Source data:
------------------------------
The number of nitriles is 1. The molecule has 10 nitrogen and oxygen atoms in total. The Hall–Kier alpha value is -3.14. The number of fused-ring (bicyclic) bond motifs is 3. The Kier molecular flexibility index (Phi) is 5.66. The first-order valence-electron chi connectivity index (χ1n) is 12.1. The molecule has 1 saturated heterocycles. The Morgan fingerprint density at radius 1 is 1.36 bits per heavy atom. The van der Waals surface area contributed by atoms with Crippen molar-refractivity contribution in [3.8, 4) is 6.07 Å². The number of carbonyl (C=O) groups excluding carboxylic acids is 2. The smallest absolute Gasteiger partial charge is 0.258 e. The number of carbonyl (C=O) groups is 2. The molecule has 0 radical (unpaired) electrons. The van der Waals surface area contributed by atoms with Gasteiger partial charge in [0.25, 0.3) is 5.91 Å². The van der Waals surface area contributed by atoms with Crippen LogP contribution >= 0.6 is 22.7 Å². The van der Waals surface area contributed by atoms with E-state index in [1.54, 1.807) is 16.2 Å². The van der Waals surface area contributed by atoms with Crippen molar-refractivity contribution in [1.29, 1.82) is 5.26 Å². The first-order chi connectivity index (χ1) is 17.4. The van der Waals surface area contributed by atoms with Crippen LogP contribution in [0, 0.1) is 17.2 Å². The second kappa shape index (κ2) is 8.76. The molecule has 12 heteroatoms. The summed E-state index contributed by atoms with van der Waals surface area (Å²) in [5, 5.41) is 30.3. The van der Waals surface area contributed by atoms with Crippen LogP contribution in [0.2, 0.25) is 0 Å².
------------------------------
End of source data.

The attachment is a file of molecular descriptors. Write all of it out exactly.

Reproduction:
The number of nitriles is 1. The molecule has 10 nitrogen and oxygen atoms in total. The Hall–Kier alpha value is -3.14. The number of fused-ring (bicyclic) bond motifs is 3. The Kier molecular flexibility index (Phi) is 5.66. The first-order valence-electron chi connectivity index (χ1n) is 12.1. The molecule has 1 saturated heterocycles. The Morgan fingerprint density at radius 1 is 1.36 bits per heavy atom. The van der Waals surface area contributed by atoms with Crippen molar-refractivity contribution in [3.8, 4) is 6.07 Å². The number of carbonyl (C=O) groups excluding carboxylic acids is 2. The smallest absolute Gasteiger partial charge is 0.258 e. The number of carbonyl (C=O) groups is 2. The molecule has 0 radical (unpaired) electrons. The van der Waals surface area contributed by atoms with Gasteiger partial charge in [0.25, 0.3) is 5.91 Å². The van der Waals surface area contributed by atoms with Crippen LogP contribution >= 0.6 is 22.7 Å². The van der Waals surface area contributed by atoms with E-state index in [1.54, 1.807) is 16.2 Å². The van der Waals surface area contributed by atoms with Crippen molar-refractivity contribution in [1.29, 1.82) is 5.26 Å². The first-order chi connectivity index (χ1) is 17.4. The van der Waals surface area contributed by atoms with Crippen LogP contribution in [0, 0.1) is 17.2 Å². The second kappa shape index (κ2) is 8.76. The molecule has 12 heteroatoms. The summed E-state index contributed by atoms with van der Waals surface area (Å²) in [5, 5.41) is 30.3. The van der Waals surface area contributed by atoms with Crippen LogP contribution in [0.2, 0.25) is 0 Å².